Zwiebelkuchen | German Onion Pie

happy fall y’all

We made it through the summer of 2020. Phew! You know what I mean. Time to celebrate autumn, aka fall in North American English. Today, I am doing it by making the Zwibelkuchen, a German onion pie.

For a passionate foody, Germany is one of the best travel destinations in the Fall. I follow my German friends who share their trip pictures on Facebook and remember mine four years ago. One of the memories is an onion pie and my first Federweißer (“new wine” or “feather-like” wine). I was in the back seat of a car with a bottle on Federweißer, responsible for holding a bottle carefully compensating turns, so that — Gott behüte! — it would not explode with a fountain of wine.

Recently, I came across somebody saying no other cuisine in the world makes the fall as awsome as German cuisine. I am sure there will be those to argue, but not me. I agree unconditionally.

Zwiebelkuchen
Zwiebelkuchen

no 40th Octoberfest in Fredericksburg this year

But who can stop you from making it happen in your home kitchen?

Order good wheat and rye flour from Barton Springs Mill. Get that wonderful CM cherrywood smoked bacon from Central Market or HEB. Texas sweet onions are the best for this pie. The best local eggs at HEB and CM are the eggs from Vital Farms. Seriously!

I use a special German spice blend — a gift from my German friends, but you can use caraway seeds instead. They are available at Savory Spice Shop.

And good Mozel Riesling. Cold. Bitte schön.

Zwiebelkuchen: Spice Mix
Zwiebelkuchen: Spice Mix

Zwiebelkuchen | German Onion Pie

Prep Time30 mins
Cook Time1 hr
Course: Appetizer, Main Course, Side Dish
Cuisine: German
Keyword: bacon, German, onion, pie
Servings: 16 portions
Calories: 336kcal

Ingredients

for dough (for 2 pies 8" D 1.5" H)

  • 80 g TAM105 whole wheat flour
  • 170 g Wren Abruzzi rye flour
  • 0.25 tsp salt fine, sea salt
  • 170 g butter
  • 60 g water ice cold

for filling (for 2 pies 8" D 1.5" H)

  • 10 slice bacon diced
  • 5 lb onion sweet, diced
  • 3 cup sour cream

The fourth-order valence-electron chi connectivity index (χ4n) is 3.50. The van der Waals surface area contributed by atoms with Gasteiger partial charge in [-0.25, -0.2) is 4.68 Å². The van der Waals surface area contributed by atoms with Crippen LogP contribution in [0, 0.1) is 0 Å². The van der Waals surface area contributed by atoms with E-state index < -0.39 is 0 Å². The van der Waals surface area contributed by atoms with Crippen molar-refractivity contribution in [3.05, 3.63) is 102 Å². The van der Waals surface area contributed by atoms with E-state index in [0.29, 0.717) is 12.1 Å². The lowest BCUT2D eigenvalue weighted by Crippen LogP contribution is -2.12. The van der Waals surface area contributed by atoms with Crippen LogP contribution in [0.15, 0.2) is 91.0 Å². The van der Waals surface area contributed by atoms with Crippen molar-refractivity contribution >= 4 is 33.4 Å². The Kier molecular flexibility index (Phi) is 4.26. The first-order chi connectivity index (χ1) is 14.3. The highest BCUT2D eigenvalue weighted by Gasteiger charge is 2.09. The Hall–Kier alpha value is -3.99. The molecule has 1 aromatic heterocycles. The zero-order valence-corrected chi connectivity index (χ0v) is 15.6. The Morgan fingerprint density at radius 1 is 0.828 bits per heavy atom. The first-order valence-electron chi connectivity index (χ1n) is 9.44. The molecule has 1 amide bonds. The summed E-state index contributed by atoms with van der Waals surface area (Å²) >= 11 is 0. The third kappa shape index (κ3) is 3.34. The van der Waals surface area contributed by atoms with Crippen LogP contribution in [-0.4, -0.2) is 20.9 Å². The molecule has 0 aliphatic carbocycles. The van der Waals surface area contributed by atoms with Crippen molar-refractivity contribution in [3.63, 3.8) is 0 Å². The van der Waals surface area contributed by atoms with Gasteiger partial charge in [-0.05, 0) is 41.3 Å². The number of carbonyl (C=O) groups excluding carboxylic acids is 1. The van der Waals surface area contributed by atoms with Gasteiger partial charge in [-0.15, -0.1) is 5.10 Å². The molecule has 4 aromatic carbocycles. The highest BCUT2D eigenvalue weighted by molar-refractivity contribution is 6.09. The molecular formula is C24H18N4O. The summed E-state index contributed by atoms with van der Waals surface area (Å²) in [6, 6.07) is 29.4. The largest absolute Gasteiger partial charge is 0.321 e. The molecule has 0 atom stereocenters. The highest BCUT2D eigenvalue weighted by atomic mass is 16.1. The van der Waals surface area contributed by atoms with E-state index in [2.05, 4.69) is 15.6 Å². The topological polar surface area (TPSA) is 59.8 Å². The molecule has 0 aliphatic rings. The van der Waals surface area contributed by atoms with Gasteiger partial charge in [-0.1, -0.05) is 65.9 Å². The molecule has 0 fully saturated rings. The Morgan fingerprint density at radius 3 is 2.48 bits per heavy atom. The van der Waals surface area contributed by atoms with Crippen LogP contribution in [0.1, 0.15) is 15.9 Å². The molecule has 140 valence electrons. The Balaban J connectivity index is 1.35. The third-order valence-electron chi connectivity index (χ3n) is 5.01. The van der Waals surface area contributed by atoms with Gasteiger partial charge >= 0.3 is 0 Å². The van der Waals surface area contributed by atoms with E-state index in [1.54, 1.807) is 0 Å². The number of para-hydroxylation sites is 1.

• 6 each eggs large
  • 4 tbsp wheat flour all-purpose
  • 4 tsp kosher salt
  • 2 tsp caraway seeds or black jeera, or German bread spice mix
  • 0.5 tsp black pepper freshly ground

Instructions

for dough

  • In a bowl of a stand mixer, measure the flours and salt, mix and sift. Add cold cubed butter and stir on low speed with a paddle attachment until the mixture looks like crumbs. Add ice-cold water and, with the same paddle attachment, knead the dough until smooth.
  • Stop, remove the dough, roll into two 12" D rounds between parchment paper sheets, and let rest for at least an hour in a fridge. It can be made in advance to keep refrigerated for 2-3 days, of frozen for a month.

for filling

  • Place diced bacon in a cold frying pan, place over low heat, and slowly render fat, stirring.
    Zwiebelkuchen: Slicing Bacon
  • Add onions and slowly caramelize them until golden brown, stirring. Remove from the heat and let cool.
    Zwiebelkuchen: Caramelizing Bacon and Onions
  • In a bowl, combine sour cream, eggs, flour, and seasoning. Whisk them to mix well.
    Zwiebelkuchen: Batter
  • Add the caramelized onions with bacon and mix well.
    Zwiebelkuchen: Making

to make the pie

  • Preheat oven 400F. Place the shelf in the middle of the oven.
  • Line the baking molds with the dough rounds.
    Zwiebelkuchen: Heirloom Wheat and Rye Dough
  • Fill them with the onion mixture. Bake for 45 minutes to an hour until the top is golden brown and the center is cooked. Let cool.
    Zwiebelkuchen: Making
  • Serve warm or cold. A glass of cold Mosel Riesling will make it even better! Enjoy!
    Zwiebelkuchen: Baked, Hot

Nutrition

Calories: 336kcal | Carbohydrates: 28g | Protein: 6g | Fat: 23g | Saturated Fat: 12g | Cholesterol: 56mg | Sodium: 826mg | Potassium: 359mg | Fiber: 4g | Sugar: 7g | Vitamin A: 539IU | Vitamin C: 11mg | Calcium: 89mg | Iron: 1mg

 

Zwiebelkuchen with Rieslling